Pierre Cardin’s Permanent Paris Museum

4797_Pierre Cardin_MuseumPierre Cardin goes to his studio everyday, continues working with his stylists and leaves a notebook next to his bed to make notes and drawings…. In 2014 the fashion designer told his closest assistant and former apprentice, Renée Taponier, that just in case no one pays homage to his legacy of work after he passes on, he might as well do it himself. He opened a museum on rue Saint Merri. What a collection!

This visit opened a new world for me about someone who I thought just designed men’s suits and the Beatles collarless jackets. Ingenuity and a view to the future with no pang of nostalgia are alive and well at the Museum Pierre Cardin.

Permanent collection on view
If you are a creator, why not have your own museum. And if you have your museum, why not have a curator who has been a life-long assistant and who began as a couturier apprentice. Renée is the curator of the Pierre Cardin museum. Mrs.Taponier knows the detailed, architectural wonders of Mr. Cardin’s creations. She has worked with Mr. Cardin since she was fourteen years old. She tells the anecdotes about the designs, details of the furniture and his creative use of fabrics and materials. The visit includes three floors of over 200 models, including furnishings and accessories ranging from the early 1950s into contemporary times.

John and Renée describing how heat on new fabrics like Fibron leaves a permanent design

John and Renée describing how heat on new fabrics like Fibron leaves a permanent design

With the help of John Delair as interpreter, Renée humorously told us why she has to keep the keys away from a designer who continues to look with a contemporary eye at his own creations. Otherwise, Mr. Cardin, not being a nostalgic person, would take scissors to a dress and reshape it, take away its collar and make it more contemporary. That is why his designs have worked. They were futuristic and can still be fashionable today with a little tweaking.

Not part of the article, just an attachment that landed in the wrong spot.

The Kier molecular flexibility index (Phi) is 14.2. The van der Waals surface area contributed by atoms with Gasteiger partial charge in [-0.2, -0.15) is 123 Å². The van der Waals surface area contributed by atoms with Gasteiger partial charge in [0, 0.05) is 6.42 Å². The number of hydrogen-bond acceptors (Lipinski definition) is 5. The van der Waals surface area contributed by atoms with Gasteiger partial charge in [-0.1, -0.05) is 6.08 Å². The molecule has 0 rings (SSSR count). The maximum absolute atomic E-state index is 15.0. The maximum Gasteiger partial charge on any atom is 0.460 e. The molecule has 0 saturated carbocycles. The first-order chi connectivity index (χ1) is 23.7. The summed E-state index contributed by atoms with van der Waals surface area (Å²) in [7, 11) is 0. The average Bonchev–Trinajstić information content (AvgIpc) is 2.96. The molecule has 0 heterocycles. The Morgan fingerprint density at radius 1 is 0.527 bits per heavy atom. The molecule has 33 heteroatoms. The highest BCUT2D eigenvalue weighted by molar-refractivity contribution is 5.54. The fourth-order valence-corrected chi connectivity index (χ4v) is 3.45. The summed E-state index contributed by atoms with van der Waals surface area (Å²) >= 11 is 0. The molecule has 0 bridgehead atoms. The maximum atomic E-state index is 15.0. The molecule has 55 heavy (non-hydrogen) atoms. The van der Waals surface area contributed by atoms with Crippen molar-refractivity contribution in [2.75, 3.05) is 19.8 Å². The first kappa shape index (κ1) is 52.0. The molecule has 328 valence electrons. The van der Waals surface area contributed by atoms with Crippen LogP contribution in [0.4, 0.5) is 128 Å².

My recommendation
Visit in a group if you wish to hear the numerous anecdotes. She can tell you about his time with Dior, discovering Jean-Paul Gaultier, designing with cookie and cake forms, crinoline for fluff, the pull handles on the chest of drawers, reversible dresses, stylized cuts instead of printed patterns, his radical act of ready-to-wear in Printemps that had him put out of the high fashion union, his appreciation for wood, love of outer space, the walk on the moon, etc.

Contact Mrs. Renée to find out when a group is visiting and you can tag along. Otherwise, she is available to answer questions and add detail for individual visits, she speaks English.

formal23 bubble dress citeTemporary or Permanent
The collection was originally housed in Saint Ouen. Temporary fashion exhibitions have a limited life in one place at any museum. Not long ago, Renée asked the Musée Galliera in Paris if they would consider mounting an exhibition of the futurist works of Pierre Cardin, André Courrèges and Paco Rabanne. “At least three to five years to put it together,” was the response. Mr. Cardin gave Renée three weeks to mount his collection. The museum opened in November 2014.

Pierre Cardin is a successful couturier (haute and ready to wear), always thinking ahead, a designer (industrial, cars, architectural, furnishings, accessories, etc.), art lover (museum, cinema, festivals, theater), diplomat (United Nations Goodwill Ambassador twice) and the man behind Maxim’s de Paris.

5021_Pierre Cardin_MuseumMuseum Pierre Cardin “Passé-Présent-Futur” (Past, Present and Future)
5 rue Saint-Merri 75004 Paris
Telephone : +33 (0) 1 42 76 00 57
Metro: Hôtel de Ville
Bus 29, 38, 47, 75
Open: Wednesday to Friday 11 am to 6 pm; Saturday and Sunday 1 pm to 6 pm

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Cardin learned appreciation of wood as a noble material from an ebeniste/wood carver when he was a boy